Authorities at the National Health Workers Union of Liberia (NAHWUL) say elections will be conducted on 9 September to choose a new corps of officers that will steer the affairs of the institution.
NAHWUL Elections Commission told a news conference on Wednesday, 16 August that health workers and medical practitioners here will go to Bong County to elect their new officials in September.
NAHWUL is encouraging individuals interested in contesting for positions to submit their letters of application with the position of interest clearly indicated, along with current CV and three references.
It says Liberian citizens aged 25 or above, employed in the health sector and have graduated from high school are eligible to submit application. The guideline bars applications from Liberian health workers who are occupying positions such as minister, deputy minister, assistant minister, program director, departmental directors, county health officers, medical director, hospital administrators, and human resource managers.
NAHWUL Secretary General Mr. George Poe Williams says to revamp the organization for union status, a conference was organized last week by executives of institution and the Liberia Labor Congress (LLC) in Gardnersville.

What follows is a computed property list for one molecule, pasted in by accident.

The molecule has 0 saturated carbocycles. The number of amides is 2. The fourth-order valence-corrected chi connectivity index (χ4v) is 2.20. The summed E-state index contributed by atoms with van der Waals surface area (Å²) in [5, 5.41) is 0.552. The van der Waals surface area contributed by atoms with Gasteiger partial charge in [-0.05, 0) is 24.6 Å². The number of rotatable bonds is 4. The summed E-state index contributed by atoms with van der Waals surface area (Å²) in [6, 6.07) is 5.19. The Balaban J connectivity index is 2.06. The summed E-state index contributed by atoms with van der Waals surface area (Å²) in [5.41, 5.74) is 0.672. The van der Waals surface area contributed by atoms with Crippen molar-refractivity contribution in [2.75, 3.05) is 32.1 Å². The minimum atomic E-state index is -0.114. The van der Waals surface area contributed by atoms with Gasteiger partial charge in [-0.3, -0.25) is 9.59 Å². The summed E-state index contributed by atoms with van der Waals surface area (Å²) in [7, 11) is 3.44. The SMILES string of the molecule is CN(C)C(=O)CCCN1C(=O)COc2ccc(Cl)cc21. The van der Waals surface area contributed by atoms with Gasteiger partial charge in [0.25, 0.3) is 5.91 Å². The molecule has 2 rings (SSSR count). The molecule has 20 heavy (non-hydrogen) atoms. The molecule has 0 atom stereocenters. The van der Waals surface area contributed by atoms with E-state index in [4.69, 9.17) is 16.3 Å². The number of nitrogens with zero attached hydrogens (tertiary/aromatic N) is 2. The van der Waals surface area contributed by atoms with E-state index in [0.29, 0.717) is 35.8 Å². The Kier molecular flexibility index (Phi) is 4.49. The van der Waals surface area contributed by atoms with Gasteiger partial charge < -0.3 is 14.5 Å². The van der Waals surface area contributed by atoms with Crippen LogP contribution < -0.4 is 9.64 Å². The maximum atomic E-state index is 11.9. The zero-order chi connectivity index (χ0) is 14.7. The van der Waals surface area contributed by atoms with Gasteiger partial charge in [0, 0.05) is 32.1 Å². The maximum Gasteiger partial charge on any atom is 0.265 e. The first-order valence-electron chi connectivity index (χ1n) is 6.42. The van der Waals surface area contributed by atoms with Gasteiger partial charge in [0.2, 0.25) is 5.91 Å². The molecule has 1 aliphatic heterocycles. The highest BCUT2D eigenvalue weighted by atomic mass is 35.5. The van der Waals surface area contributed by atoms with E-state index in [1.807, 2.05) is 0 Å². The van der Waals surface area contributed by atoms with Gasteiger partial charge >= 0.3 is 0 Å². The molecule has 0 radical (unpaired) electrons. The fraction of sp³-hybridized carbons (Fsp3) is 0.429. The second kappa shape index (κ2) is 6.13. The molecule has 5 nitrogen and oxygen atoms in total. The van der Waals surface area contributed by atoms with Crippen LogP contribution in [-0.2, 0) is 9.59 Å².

“There have been a lot of obstacles in the way by officials of government to prevent the organization from gaining full union status for the past three years,” Mr. Williams claims.
He insists that there is nothing in the civil servant standing orders that stops civil servants from organizing a trade union or establishing a union, opposed to what he claims government has been suggesting.
According to Mr. Williams, NAHWUL has met requirements in a program allegedly introduced by government called ‘Organizing and Reorganizing of Trade Unions’ across the country.
“We are no longer National Health Workers Association Liberia, but we are now the National Health Workers Union of Liberia,” he proclaims, and adds that becoming a union will give them the mantle to collective bargaining rights and to sit at the table with employers and discuss issues on the conditions of work including benefits for the workers.
He believes that government has no reason to prevent certificating the health workers on their union status on grounds that they have completed the process of organizing and reorganizing, and LLC has agreed to ensure that the organization is formulated to represent both public and private health workers of Liberia.
By Lewis S. Teh–Edited by Winston W. Parley